Farmers do not take in to account Natives live cheaper than Continentals.

unlacedgecko

Member
Livestock Farmer
Long and short of it though:

Fertiliser and feed costs are making ANY BREED of suckler financially unviable, whatever your system

I need over £3/kg store price to cover fertiliser. Haven't done the sums for fuel and feed.

Why keep cows to make a loss?
I don't have cattle. But having done some sums the only way I can get them to add up is dairy X cows each rearing 2 calves (1 bought in). Or using cattle to groom pasture for sheep.
 
Melton Mowbray prices were poor for natives. Why? Natives do live cheaper and will even outwinter rather than spending on shed room and feed. They eat grass and grass products rather than expensive (now very expensive) grain rations. How do we get this across to the commercial suckler man?
WB
If I could outwinter cows I would have a native breed. However like many others I can't so are stuck with higher costs and therefore need to go for higher output.

Having said that I am reducing cattle numbers to a handful to clear up silage etc behind sheep. I think from a farming point of view it's not right but economically it is.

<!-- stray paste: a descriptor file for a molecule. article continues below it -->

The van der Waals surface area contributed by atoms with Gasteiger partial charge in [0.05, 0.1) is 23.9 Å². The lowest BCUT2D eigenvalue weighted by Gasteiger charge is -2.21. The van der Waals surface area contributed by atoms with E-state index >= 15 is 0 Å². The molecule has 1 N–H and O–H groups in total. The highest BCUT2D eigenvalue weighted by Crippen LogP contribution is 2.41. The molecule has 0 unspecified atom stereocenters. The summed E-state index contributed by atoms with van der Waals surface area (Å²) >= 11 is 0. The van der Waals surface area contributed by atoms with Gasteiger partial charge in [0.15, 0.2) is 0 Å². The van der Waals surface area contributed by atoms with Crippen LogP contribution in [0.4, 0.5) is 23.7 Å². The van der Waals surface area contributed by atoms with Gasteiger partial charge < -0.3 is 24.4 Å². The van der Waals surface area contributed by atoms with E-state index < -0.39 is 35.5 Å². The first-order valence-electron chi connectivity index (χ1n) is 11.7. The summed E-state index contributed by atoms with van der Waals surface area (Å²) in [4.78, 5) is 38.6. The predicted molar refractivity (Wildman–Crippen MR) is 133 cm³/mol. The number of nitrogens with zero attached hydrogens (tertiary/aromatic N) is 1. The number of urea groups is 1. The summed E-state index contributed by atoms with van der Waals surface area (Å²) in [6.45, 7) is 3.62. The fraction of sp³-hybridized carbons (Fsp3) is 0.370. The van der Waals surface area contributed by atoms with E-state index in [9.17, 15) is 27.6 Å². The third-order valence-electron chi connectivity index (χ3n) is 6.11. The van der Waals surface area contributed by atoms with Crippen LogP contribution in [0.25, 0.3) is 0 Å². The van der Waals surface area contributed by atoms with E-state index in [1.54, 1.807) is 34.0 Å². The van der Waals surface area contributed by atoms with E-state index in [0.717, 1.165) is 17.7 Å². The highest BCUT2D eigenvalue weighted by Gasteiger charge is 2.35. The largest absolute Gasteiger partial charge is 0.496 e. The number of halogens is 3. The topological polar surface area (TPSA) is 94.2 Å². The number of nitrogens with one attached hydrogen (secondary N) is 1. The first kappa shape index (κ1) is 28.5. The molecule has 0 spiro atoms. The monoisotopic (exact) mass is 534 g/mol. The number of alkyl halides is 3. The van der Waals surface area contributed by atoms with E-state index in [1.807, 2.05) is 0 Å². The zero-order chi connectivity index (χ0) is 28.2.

Werzle

Member
Location
Midlands
Natives are smaller and gross far less as stores and in the fat, until the price of beef is paid on eating quality the extreme natives will always be the hobby farmers choice of breed and not the majority commercial breed. Now beef is short the bigger breeds will command an even bigger premium over the small cheap to keep natives
 

Werzle

Member
Location
Midlands
Long and short of it though:

Fertiliser and feed costs are making ANY BREED of suckler financially unviable, whatever your system

I need over £3/kg store price to cover fertiliser. Haven't done the sums for fuel and feed.

Why keep cows to make a loss?
If your doing the job right then your young stores should be making £3+ p/kg
 
Sucklers work here because we have a plentiful supply of cheap land and extra subsidys for sucklers. A typical unit would be 50 to 60 cows on 80 hectares upwards nothing like the stocking rates found in the UK. Plenty of locals around here will apply little or no fert this year and the climate helps making hay a cheap option.